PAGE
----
Eddie Redmayne's portrayal of Newt Scamander is one of the more interesting roles in recent blockbuster films. Newt isn't simply a reluctant hero. It's not just that he finds himself thrust into situations that he finds uncomfortable. It's that every situation that he finds himself in seems to be uncomfortable for him. Many might recognize some of Newt's mannerisms and reactions as some they might see in people they love. Eddie Redmayne has recently spoken about the fact that he sees the character as somebody who exists somewhere on the autism spectrum. According to Redmayne...

When he was first described by Jo [Rowling] in the first film there were various qualities -- the way he walked, the way he looked, and his eye contact -- was spoken about, and yeah, I think he is on the Asperger's spectrum.

The Wizarding World is one in which so many characters behave in strange and different ways that maybe Newt Scamander's mannerisms might be written off by some as just being his unique affectations, but there's much more to it than that. While nothing has been said in the film about Newt's personality, and thus attention hasn't been drawn to it, it seems that Eddie Redmayne has a clear understanding of just who his character is.

That understanding apparently came directly from J.K. Rowling, as Eddie Redmayne tells Digital Spy that his understanding of the character came from his early conversations with the author. Interestingly, it doesn't sound like Rowling specifically said that Newt Scamander suffered from some form of autism, but she did discuss the character's various qualities with the actor, and he took care of the rest.

And those mannerisms are certainly there. Newt never makes eye contact with another person in the films. He tries, but his eyes always dart off in another direction, even if he's having a fairly intimate conversation. There's a moment at the beginning of Fantastic Beasts: The Crimes of Grindelwald where Newt receives a hug from his brother. Newt doesn't return it. He doesn't seem to dislike hugs, he just looks like he's not quite sure what to do.

Newt's focus on his magical creatures makes so much sense when looked at through a lens like this. He clearly has trouble dealing with people and is simply more comfortable interacting with the various animals. Newt doesn't pick up social cues that the rest of us take for granted. While there are some romantic subplots in the new film involving Newt, none of them really go anywhere, but that can be largely credited to the fact that Newt has more trouble than most of us figuring out how to navigate such things.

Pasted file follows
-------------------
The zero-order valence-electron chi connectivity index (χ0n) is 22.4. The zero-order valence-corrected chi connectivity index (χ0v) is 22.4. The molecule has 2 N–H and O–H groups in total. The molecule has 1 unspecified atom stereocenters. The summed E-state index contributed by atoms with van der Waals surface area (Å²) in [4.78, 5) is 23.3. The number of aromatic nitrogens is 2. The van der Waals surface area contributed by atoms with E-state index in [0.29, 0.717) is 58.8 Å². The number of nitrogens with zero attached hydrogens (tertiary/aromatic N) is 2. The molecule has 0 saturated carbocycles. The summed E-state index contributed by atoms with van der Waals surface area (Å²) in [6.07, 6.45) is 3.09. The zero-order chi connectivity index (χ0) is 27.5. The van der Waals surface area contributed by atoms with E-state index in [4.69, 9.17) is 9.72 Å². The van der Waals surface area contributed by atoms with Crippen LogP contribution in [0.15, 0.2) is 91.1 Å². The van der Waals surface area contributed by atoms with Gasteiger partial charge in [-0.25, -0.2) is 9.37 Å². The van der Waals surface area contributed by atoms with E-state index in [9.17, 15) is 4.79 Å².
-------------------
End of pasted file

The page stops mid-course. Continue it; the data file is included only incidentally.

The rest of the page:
Seeing autism portrayed on film isn't that unusual. In recent years we've seen various actors take on characters who deal with autism in a variety of ways. However, frequently, these characters are portrayed either as handicapped in some way, as needing to overcome their autism, or autism becomes some sort of superpower, giving a character an ability others don't have, which usually comes to the aid of other more "normal" heroes when the plot requires. It's the kid in The Predator or the kid in The Girl in the Spider's Web. It's also kids a lot, as it turns out, and more rarely a grown adult.

That's obviously not what's happening here. Newt Scamander isn't without a superpower of his own, he is a wizard after all, but his autism, be it Asperger's Syndrome or something else, is not connected to it in any way.

The fact that Newt's apparent autism isn't remarked on in the film is actually quite fitting for the time period of the film. Autism wasn't viewed as something that needed a name during the period in which the Fantastic Beasts movies are currently set. As Eddie Redmayne points out...

At that point, it hadn't been defined -- that was in the '40s, I think -- so those qualities were something, yes.

It was 1938 when autism was first given a name, and so the new movie, being set in 1927, wouldn't have a reason to discuss Newt's personality as anything other than just the way he is. At a certain point, if it's not viewed as something that even requires a diagnosis, then it's just a quirk of personality.

I don't recall noticing Newt Scamander's autistic tendencies when I watched Fantastic Beasts and Where to Find Them (though my wife insists we had that conversation), perhaps I was distracted by the various magical creatures. However, I found myself unable to see almost anything else while watching Newt Scamander in Fantastic Beasts: The Crimes of Grindelwald, perhaps the lack of magical beasts kept me focused. While I found the new film to be mostly unimpressive, I just loved the fact that the hero of this massive global blockbuster movie franchise was a clearly autistic character.

At this point, Newt's mannerisms are a mostly incidental part of his character, but one wonders if that will continue. We know that the plan of the five movie arc of the Fantastic Beasts films will take the story into the 1940s, which means that it will cross the point at which autism becomes diagnosed. Could this potentially become part of the story? How does somebody, who probably just views himself as "awkward," react when he learns that there's something more going on? It has the potential to be a great positive for Newt, giving him a greater understanding of himself, but at the same time, it could be something of a shock to his system, which might be difficult for him to accept, in large part because of the autism itself.

A great deal is made of the importance of representation in film. It's important for all members of an audience to see themselves on the screen. That makes it all the more lovely that a segment of the audience that you really would not expect to see represented in such a major franchise is getting their moment.

Fantastic Beasts: The Crimes of Grindelwald is in theaters now.

SPOILERS | Fantastic Beasts: The Crimes of Grindelwald Ending, Explained

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